A few decades ago, “Gun Control” was code for controlling people who were not white.
Fordham University professor Nickolas Johnson finds that pro-gun ownership groups have turned to black gun owners for support:
Targeting blacks is a new turn for the gun rights movement, but the arguments they’re using are not. For decades, black opponents of gun control have also been fighting their cause under the banner of civil rights, although their ranks have dwindled.
Armed self-defense had a critical role in the civil rights movement. In certain southern states, black-armed groups would guard voter drives and the homes of civil rights leaders. In her landmark reports on lynching, Ida B. Wells, a co-founder of the National Association of Colored Women, wrote, “a Winchester rifle should have a place of honor in every Black home” for the “protection which the law refuses to give.”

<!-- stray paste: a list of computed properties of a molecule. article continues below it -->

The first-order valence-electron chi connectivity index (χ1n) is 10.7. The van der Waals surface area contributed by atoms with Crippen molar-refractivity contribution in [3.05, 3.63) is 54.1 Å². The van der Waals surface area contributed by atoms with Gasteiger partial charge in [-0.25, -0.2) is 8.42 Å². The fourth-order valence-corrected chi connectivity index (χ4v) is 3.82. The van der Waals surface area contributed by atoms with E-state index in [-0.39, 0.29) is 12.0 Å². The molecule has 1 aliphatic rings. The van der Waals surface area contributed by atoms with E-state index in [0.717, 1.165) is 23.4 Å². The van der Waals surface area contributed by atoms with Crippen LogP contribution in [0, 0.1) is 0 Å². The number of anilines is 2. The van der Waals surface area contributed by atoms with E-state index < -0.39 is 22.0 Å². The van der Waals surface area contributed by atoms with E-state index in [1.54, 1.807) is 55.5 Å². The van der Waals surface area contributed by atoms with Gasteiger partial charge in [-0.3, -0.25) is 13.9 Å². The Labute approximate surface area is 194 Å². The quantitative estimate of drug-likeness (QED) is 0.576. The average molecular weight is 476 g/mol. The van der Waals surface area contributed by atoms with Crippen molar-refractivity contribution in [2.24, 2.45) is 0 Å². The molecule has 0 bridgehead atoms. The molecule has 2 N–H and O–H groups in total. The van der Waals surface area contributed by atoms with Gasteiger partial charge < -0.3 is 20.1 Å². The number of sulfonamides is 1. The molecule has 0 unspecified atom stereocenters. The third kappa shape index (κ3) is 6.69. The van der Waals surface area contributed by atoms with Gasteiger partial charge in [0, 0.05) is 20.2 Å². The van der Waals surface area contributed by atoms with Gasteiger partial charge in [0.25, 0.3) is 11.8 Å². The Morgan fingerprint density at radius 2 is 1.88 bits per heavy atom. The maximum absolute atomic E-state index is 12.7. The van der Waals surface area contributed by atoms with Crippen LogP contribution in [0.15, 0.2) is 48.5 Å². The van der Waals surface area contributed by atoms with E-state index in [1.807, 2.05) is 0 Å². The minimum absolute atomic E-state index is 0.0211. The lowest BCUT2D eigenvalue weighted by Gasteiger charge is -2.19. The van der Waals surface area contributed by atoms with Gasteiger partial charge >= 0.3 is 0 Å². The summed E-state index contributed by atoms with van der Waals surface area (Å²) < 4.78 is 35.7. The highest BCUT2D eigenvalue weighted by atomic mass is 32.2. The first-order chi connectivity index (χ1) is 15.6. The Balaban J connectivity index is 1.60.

When Rosa Parks and her husband began organizing activist meetings in their home, she claims she had no place to put the refreshments “with the table so covered with guns.” Even Martin Luther King, Jr. applied for a concealed firearm permit, after his house was firebombed.
This tradition has shaped the politics of many black gun rights advocates. Former Secretary of State Condoleezza Rice has said her defense of the second amendment is rooted in memories of growing up in Birmingham, Ala., when her father and his friends would guard their streets against white terror groups.